Mcl-1S Levels Increased During the G2/M Phases
Previous studies postulated a connection between the AS of Mcl-1 and cell cycle pathways. Thus, knockdown of some G2/M transition and mitotic regulators resulted in increased production of the Mcl-1S isoform (Moore et al., 2010). We hypothesized that arrest at G2/M or spindle-assembly checkpoints could be the primary triggers of AS favoring Mcl-1S synthesis. Since Mcl-1S is a proapoptotic protein (Bae et al., 2000; Stewart et al., 2010), such an AS switch could determine the apoptotic cell fate of the arrested (e.g., due to DNA damage or spindle malformation) cells.
To examine this hypothesis, we tested several DNA-damaging agents for their ability to raise Mcl-1S levels. Specifically, the HEK293T cells were treated either with different concentrations of cisplatin (3–15 μM), doxorubicin (0.1–2 μM), or etoposide (0.3–8 μM) for 16 h (Figure 1A), or with a constant dose of doxorubicin (0.5 μM) for different incubation periods (Figures 1B,C). Although the initiation of the DNA damage response (as assessed by ATR/ATM-mediated phosphorylation of p53) occurred, no accumulation of Mcl-1S protein with molecular weight (MW) 32 kDa or mRNA was detected under these genotoxic conditions (Figures 1B,C). It should be noted that the level of Mcl-1L mRNA and protein increased after 16 h incubation with 0.5 μM of doxorubicin. According with previously published results, the level of Mcl-1L can be influenced by treatment with low doses of DNA-damaging agents or radiation (Zhan et al., 1997). In contrast to low doses of doxorubicin or etoposide, treatment with 2–8 μM of doxorubicin led to a decrease of the level of 40 kDa Mcl-1L protein but not Mcl-1 mRNA due to the protein degradation via p53-Noxa dependent pathway or caspase-dependent cleavage.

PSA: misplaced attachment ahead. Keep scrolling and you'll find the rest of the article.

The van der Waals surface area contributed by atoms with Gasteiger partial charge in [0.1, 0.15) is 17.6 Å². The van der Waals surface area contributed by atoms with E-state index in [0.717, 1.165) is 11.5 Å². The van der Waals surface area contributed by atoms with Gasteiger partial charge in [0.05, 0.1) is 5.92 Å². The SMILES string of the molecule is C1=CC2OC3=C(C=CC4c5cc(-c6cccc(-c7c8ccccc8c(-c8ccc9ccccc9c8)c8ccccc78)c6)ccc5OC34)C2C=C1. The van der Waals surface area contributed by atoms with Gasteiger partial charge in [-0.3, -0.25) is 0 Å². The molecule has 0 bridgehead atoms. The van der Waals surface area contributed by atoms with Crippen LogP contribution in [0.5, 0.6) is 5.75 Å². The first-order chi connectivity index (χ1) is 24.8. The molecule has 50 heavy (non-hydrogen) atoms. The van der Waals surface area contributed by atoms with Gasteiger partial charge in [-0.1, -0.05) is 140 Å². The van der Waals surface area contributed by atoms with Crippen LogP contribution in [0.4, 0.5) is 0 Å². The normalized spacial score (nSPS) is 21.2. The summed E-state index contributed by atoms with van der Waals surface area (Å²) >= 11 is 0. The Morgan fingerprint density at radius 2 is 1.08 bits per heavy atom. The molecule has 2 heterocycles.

Figure 1. Not genotoxic stress but mild cell cycle perturbations cause an elevation in Mcl-1S mRNA and protein expression, revealing the dependency of Mcl-1S levels on the cell cycle. (A,B) WB analyses of Mcl-1S levels in cells treated with DNA damaging agents at different concentrations for 16 h (A), or at a constant dose of doxorubicin for the different incubation periods (B). A spliceosome inhibitor FR901464 (22 h incubation) was used as a positive control for the identification of the Mcl-1S band on Western blots. Activated p53 (phosphorylated by ATR/ATM at Ser15) served as a marker of the initiation of the DNA damage response (C). RT-qPCR analyses of Mcl-1L and Mcl-1S mRNA levels upon doxorubicin treatment. The data were normalized to control samples and shown as the Mean ± SEM. (D) Immunoblot of Mcl-1S protein levels, assessed after 24-h incubation with increasing concentrations of monastrol. (E) RT-qPCR analyses of Mcl-1L and Mcl-1S mRNA levels upon monastrol treatment. The data were normalized to control samples and shown as the Mean ± SEM. (F) The cell cycle distribution by PI staining following monastrol treatment. The bar heights reflect the mean percentage of cells in G1, S, and G2 phases; all error bars represent the SD. (G) Comparison of Mcl-1S mRNA levels in G1/S and G2/M phases of the cell cycle. The cells were synchronized by a double thymidine block and analyzed by flow cytometry and RT-qPCR methods following synchronization (0 h) or after a 6-h release (6 h). (H) Mcl-1S protein expression throughout the cell cycle. For each sample, WB and flow cytometry analyses were conducted. The experiments presented in the figure were performed using the HEK293T cell line; the data on the cell cycle generated using other cell lines are presented in Supplementary Figure 2. FR, a spliceosome inhibitor FR901464; M, molecular weight marker; Cntr, vehicle control; SEM, standard error of measurement; PI-A, a propidium iodide fluorescence area. *p < 0.05 compared with corresponding controls.